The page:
Free Will in "Oedipus"
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The paper discusses how the works of the ancient Greek playwrights are difficult for us to read within the context of the 21st century because most people today believe in the validity of the idea of free will. It shows the difficulty to square such an almost inherited insistence on the importance and sovereignty of free will with the idea of fate that runs so deeply through classical drama. The paper argues that a closer reading of classical texts demonstrates that perhaps the classical Greeks were not so different in their understandings of human nature as we ourselves are. By examining Sophocles' treatment of the story of "Oedipus", the paper examines the fact that the Greek's insistence on the importance of fate is in fact not so very different from our own understanding of personal responsibility.
From the Paper:"There are clear corollaries to human behavior today: We look at someone like the man accused of being the Washington DC-area sniper and we can see elements of his own past that brought him to the point where he is today, and we say to ourselves, he had little choice in becoming this terrible man. But we also believe that he did have some choice: We understand that life limits the chances that each one of us has, and yet we do not believe the fact that our lives were limited gives us leave to act wrongly.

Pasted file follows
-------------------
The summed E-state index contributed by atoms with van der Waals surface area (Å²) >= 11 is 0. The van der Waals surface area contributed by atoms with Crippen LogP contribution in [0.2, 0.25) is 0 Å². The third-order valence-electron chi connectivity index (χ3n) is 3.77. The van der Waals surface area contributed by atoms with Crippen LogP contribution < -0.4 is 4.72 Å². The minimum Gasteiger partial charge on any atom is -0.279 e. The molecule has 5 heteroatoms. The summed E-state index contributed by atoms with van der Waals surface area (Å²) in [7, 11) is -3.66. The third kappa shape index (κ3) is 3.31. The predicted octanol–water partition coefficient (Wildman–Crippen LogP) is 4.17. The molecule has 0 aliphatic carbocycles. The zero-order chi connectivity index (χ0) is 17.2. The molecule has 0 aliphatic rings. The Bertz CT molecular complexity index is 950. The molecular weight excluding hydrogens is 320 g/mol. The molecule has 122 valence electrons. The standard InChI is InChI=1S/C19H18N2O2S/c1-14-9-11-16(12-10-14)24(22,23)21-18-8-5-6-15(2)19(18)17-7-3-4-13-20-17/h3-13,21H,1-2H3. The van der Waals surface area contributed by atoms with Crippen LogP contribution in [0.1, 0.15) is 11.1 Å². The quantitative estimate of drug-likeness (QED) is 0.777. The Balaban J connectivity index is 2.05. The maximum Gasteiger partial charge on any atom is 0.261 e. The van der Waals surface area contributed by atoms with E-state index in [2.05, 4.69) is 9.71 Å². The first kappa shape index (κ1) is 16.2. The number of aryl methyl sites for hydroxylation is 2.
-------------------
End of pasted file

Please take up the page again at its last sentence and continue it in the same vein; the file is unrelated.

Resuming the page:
Perhaps Sophocles is saying to us, this is the hand of fate pressing down on the head of Oedipus: He has no choices. But it seems more likely " given that human nature in Sophocles's time is much the same as it is today " what he is saying is that we often have very few choices, and often not very good ones, but we always do have choices."
Cite this Analytical Essay:
Free Will in "Oedipus" (2003, January 24) Retrieved April 18, 2021, from https://www.academon.com/analytical-essay/free-will-in-oedipus-16549/
"Free Will in "Oedipus"" 24 January 2003. Web. 18 April. 2021. <https://www.academon.com/analytical-essay/free-will-in-oedipus-16549/>